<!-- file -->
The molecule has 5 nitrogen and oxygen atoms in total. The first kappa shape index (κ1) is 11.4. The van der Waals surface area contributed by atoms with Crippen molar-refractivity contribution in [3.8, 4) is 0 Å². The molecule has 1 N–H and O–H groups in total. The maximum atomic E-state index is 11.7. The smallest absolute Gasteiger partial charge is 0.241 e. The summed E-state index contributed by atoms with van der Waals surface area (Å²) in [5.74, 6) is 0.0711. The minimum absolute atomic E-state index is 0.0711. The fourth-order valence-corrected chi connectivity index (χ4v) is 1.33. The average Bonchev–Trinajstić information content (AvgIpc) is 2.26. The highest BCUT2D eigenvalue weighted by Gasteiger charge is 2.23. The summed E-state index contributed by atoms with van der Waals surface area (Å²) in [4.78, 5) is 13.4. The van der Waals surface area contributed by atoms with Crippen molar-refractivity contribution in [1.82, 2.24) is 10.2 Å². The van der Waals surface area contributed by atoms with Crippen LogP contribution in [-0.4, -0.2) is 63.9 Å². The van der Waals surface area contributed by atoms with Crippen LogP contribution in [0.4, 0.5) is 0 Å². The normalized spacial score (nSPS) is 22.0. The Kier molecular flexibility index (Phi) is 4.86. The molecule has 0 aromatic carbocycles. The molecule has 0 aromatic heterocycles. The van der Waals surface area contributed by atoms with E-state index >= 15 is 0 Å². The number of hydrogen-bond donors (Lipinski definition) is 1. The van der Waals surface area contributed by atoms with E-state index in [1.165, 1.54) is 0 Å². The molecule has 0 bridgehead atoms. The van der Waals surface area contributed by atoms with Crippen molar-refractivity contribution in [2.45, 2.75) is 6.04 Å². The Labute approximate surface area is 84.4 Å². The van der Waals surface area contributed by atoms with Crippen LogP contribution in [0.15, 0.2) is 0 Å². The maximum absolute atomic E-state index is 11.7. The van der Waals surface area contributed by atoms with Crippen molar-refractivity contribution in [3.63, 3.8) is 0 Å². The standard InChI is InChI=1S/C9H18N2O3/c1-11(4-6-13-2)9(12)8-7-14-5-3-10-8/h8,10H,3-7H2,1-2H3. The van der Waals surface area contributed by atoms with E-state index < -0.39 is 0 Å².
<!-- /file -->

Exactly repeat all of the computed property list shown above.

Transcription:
The molecule has 5 nitrogen and oxygen atoms in total. The first kappa shape index (κ1) is 11.4. The van der Waals surface area contributed by atoms with Crippen molar-refractivity contribution in [3.8, 4) is 0 Å². The molecule has 1 N–H and O–H groups in total. The maximum atomic E-state index is 11.7. The smallest absolute Gasteiger partial charge is 0.241 e. The summed E-state index contributed by atoms with van der Waals surface area (Å²) in [5.74, 6) is 0.0711. The minimum absolute atomic E-state index is 0.0711. The fourth-order valence-corrected chi connectivity index (χ4v) is 1.33. The average Bonchev–Trinajstić information content (AvgIpc) is 2.26. The highest BCUT2D eigenvalue weighted by Gasteiger charge is 2.23. The summed E-state index contributed by atoms with van der Waals surface area (Å²) in [4.78, 5) is 13.4. The van der Waals surface area contributed by atoms with Crippen molar-refractivity contribution in [1.82, 2.24) is 10.2 Å². The van der Waals surface area contributed by atoms with Crippen LogP contribution in [-0.4, -0.2) is 63.9 Å². The van der Waals surface area contributed by atoms with Crippen LogP contribution in [0.4, 0.5) is 0 Å². The normalized spacial score (nSPS) is 22.0. The Kier molecular flexibility index (Phi) is 4.86. The molecule has 0 aromatic carbocycles. The molecule has 0 aromatic heterocycles. The van der Waals surface area contributed by atoms with E-state index >= 15 is 0 Å². The number of hydrogen-bond donors (Lipinski definition) is 1. The van der Waals surface area contributed by atoms with E-state index in [1.165, 1.54) is 0 Å². The molecule has 0 bridgehead atoms. The van der Waals surface area contributed by atoms with Crippen molar-refractivity contribution in [2.45, 2.75) is 6.04 Å². The Labute approximate surface area is 84.4 Å². The van der Waals surface area contributed by atoms with Crippen LogP contribution in [0.15, 0.2) is 0 Å². The maximum absolute atomic E-state index is 11.7. The van der Waals surface area contributed by atoms with Crippen molar-refractivity contribution in [3.63, 3.8) is 0 Å². The standard InChI is InChI=1S/C9H18N2O3/c1-11(4-6-13-2)9(12)8-7-14-5-3-10-8/h8,10H,3-7H2,1-2H3. The van der Waals surface area contributed by atoms with E-state index < -0.39 is 0 Å².